Institutional investors have new opportunities to broaden and deepen their international exposure.
The international credit crisis and global economic slowdown of 2008 have revealed, more starkly than ever before, the extent of the linkages between the global markets. As governments rushed to rescue banks (and the larger financial system), and market conditions deteriorated, global correlations tightened significantly across all asset classes, including emerging markets and small-capitalization equities, due to international investors’ risk-averse behavior.
Despite increased correlations in the short term, sophisticated investors with long time horizons continue to evaluate and expand their international exposure. Greg Behar, investment strategist, Northern Trust global quantitative index management group, explains that many of the firm’s institutional clients are broadening and deepening their international exposure by increasing investments in developed international small-cap equities, emerging markets and frontier markets. “Investors with a true long-term perspective should not be deterred from evolving their allocations to include the complete international equity opportunity set and rebalancing to their targets,” Behar says. As part of this continued shift toward global investing, a new focus on “frontier markets,” which have historically offered a promising risk/return ratio and strong diversification benefits, has emerged.
“Investors with a true long-term perspective should not be deterred from evolving their allocations to include the complete international equity opportunity set and rebalancing to their targets.”
— Greg Behar
Investment Strategist, Northern Trust gGlobal Quantitative Index Management Group
Foreign countries comprise a large and growing component of the global economy and investment markets. Non-U.S. markets make up 54% of total global market capitalization, 95% of the world’s population and 79% of world economic output as measured through gross domestic product (GDP). Of course, these international stock markets are far from homogenous. Just as the U.S. stock market has many segments and sectors, so do international markets. Just as the S&P 500 Index doesn’t capture the performance of many U.S. small-cap equities, the MSCI EAFE Index (the benchmark frequently used as a proxy for developed international equities) is not a comprehensive measure of non-U.S. equities.
The EAFE Index covered 69% of all international investment opportunities at the end of 2008, primarily reflecting large-cap stocks in developed markets. Asset classes such as developed market small-cap stocks, emerging markets, emerging market small-caps and frontier markets constitute the remainder of the international equity opportunity set. Thanks to recent changes by benchmark index providers, it is now easier to accurately replicate the entire international stock opportunity set including the relatively untapped frontier markets.
“Frontier markets are the next generation of emerging markets,” Behar says. “These markets tend to be developing countries with high rates of economic growth and small, relatively illiquid equity markets.” For example, the average annual GDP growth rates in 2007 were 3.40% for developed markets, 6.12% for emerging markets and 6.70% for frontier markets.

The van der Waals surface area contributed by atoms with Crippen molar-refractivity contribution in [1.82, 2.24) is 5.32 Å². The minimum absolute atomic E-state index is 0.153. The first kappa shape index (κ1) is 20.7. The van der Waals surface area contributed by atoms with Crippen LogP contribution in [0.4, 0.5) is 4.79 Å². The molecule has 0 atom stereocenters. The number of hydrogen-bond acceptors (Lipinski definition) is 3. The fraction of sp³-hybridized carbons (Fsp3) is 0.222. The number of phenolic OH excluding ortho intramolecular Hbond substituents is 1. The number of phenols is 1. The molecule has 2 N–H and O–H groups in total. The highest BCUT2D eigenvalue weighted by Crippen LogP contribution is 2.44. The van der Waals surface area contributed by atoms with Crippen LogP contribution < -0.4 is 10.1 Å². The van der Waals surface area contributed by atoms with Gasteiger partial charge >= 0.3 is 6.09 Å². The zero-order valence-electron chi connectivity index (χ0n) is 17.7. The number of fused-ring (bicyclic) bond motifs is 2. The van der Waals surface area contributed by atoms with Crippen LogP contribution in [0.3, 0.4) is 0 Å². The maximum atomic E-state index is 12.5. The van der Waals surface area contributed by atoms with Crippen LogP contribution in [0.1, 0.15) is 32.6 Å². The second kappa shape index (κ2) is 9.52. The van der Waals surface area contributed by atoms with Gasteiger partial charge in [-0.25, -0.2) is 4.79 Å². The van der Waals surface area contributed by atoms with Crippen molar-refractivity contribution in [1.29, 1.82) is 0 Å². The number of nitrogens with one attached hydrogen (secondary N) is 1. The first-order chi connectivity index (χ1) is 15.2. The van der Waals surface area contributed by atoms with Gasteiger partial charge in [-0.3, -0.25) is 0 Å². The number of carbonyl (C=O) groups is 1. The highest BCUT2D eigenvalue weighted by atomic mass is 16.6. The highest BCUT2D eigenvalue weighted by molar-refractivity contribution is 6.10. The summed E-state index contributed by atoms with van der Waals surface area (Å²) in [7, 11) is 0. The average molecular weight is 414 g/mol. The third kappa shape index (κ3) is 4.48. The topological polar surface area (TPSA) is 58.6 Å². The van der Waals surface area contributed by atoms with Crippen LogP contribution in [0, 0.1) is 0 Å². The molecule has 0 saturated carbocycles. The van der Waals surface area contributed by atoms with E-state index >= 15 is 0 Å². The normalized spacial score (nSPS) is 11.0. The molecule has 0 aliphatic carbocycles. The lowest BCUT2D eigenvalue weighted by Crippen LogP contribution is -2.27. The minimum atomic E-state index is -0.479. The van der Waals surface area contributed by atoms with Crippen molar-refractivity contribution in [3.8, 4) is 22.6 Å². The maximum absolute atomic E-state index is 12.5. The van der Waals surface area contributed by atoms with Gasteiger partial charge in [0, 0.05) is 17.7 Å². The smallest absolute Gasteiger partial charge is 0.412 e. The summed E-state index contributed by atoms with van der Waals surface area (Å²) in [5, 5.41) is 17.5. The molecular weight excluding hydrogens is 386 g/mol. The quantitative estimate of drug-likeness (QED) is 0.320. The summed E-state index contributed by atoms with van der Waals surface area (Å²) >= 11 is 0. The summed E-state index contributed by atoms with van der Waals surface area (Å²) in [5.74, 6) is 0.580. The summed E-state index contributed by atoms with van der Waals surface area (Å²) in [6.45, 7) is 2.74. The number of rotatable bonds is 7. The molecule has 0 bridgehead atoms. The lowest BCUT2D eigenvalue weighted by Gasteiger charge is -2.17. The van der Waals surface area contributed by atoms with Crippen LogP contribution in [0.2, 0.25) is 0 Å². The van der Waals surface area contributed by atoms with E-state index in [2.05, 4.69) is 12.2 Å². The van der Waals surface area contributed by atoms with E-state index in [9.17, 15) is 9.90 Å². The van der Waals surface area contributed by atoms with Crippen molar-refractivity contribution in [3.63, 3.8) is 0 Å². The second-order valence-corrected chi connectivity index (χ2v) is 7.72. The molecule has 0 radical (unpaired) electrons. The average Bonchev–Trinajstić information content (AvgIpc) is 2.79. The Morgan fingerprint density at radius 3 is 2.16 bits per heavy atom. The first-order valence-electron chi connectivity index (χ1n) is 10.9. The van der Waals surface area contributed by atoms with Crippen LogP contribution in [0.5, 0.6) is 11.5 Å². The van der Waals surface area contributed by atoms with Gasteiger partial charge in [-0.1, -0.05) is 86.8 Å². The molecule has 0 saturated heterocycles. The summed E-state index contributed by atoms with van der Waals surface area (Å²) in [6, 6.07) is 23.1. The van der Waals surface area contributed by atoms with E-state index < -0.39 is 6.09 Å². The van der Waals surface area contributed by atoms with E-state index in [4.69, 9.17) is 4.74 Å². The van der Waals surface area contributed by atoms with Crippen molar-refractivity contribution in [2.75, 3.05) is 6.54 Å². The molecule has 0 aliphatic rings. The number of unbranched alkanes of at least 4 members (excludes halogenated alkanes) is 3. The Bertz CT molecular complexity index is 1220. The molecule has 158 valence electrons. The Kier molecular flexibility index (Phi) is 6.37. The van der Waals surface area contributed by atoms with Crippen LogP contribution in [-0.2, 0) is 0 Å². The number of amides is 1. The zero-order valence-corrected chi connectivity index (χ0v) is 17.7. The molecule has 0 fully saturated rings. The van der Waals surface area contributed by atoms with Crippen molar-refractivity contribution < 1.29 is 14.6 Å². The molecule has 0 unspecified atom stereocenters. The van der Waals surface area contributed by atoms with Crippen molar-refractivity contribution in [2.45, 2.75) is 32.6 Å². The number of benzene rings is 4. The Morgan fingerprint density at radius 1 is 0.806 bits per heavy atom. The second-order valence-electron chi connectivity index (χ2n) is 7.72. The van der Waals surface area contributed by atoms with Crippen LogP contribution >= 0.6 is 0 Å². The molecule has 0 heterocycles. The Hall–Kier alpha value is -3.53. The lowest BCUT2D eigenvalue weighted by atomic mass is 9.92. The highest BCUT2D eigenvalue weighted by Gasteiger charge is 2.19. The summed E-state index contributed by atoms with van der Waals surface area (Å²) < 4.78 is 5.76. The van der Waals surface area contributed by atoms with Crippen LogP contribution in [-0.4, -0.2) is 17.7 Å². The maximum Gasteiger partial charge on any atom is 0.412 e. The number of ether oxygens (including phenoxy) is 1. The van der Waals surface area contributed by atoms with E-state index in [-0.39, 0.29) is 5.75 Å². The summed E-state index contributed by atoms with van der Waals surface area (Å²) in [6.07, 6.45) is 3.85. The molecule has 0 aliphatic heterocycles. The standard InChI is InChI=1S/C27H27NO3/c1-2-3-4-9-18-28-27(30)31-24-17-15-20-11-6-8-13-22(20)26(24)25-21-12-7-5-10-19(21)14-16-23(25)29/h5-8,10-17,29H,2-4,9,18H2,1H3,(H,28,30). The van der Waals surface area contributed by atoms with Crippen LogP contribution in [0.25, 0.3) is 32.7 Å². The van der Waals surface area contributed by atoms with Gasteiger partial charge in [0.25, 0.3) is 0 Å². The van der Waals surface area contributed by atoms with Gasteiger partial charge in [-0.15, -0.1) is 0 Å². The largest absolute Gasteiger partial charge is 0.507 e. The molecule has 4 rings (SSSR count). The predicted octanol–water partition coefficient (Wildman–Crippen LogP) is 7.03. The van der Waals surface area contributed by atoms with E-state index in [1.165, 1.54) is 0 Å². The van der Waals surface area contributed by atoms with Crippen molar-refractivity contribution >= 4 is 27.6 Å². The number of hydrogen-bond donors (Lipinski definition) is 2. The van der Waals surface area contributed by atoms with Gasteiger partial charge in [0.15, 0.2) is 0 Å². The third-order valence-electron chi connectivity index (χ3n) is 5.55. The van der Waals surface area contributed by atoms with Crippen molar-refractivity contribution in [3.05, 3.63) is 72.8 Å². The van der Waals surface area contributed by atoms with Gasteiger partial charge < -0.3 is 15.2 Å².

“Overall, frontier market countries have low correlations with each other and with major global indices,” says Shaun Murphy, senior portfolio manager, Northern Trust global quantitative index management group. “They tend to be underequitized, undercapitalized and often are rapidly building their infrastructure.” That provides plenty of growth potential for each country’s economy, he explains. The median stock market capitalization of frontier market economies is 24% of GDP, compared with almost 50% for emerging markets and more than 88% for developed markets. This underscores the growth potential of frontier markets.
There are three reasons for the increased interest in frontier markets among institutional investors: maximum global investment exposure, low correlations and superior growth potential.
Because frontier markets make up about 1% of the entire international equity universe, they might be the final piece added by many investors seeking a broad international diversification strategy. Murphy cautions that investors interested in frontier markets should aim for an extremely broad exposure. “Investing in frontier markets requires a strategy where you obtain broad diversification,” he says. “You should have exposure to many different frontier market economies, countries and regions.”
The events of 2008 have underscored the need for — and value of — a diversified international and emerging markets exposure, and frontier markets can play an important role in a globally diversified portfolio due to their very low correlations with developed equity markets. Many emerging market investors in the recent past focused on concentrated allocations to countries such as Brazil, Russia, India and China (BRIC), a strategy that proved ineffective during the market turmoil. During the past year, investors holding a concentrated position in the BRICs would have underperformed those holding a broad emerging markets exposure. Furthermore, investors who expanded their emerging market exposure to include frontier markets outperformed both BRIC countries and the broader emerging markets.
“Overall, frontier market countries have low correlations with each other and with major global indices. They tend to be underequitized, undercapitalized and often are rapidly building their infrastructure.”
— Shaun Murphy
Senior Portfolio Manager, Northern Trust gGlobal Quantitative Index Management Group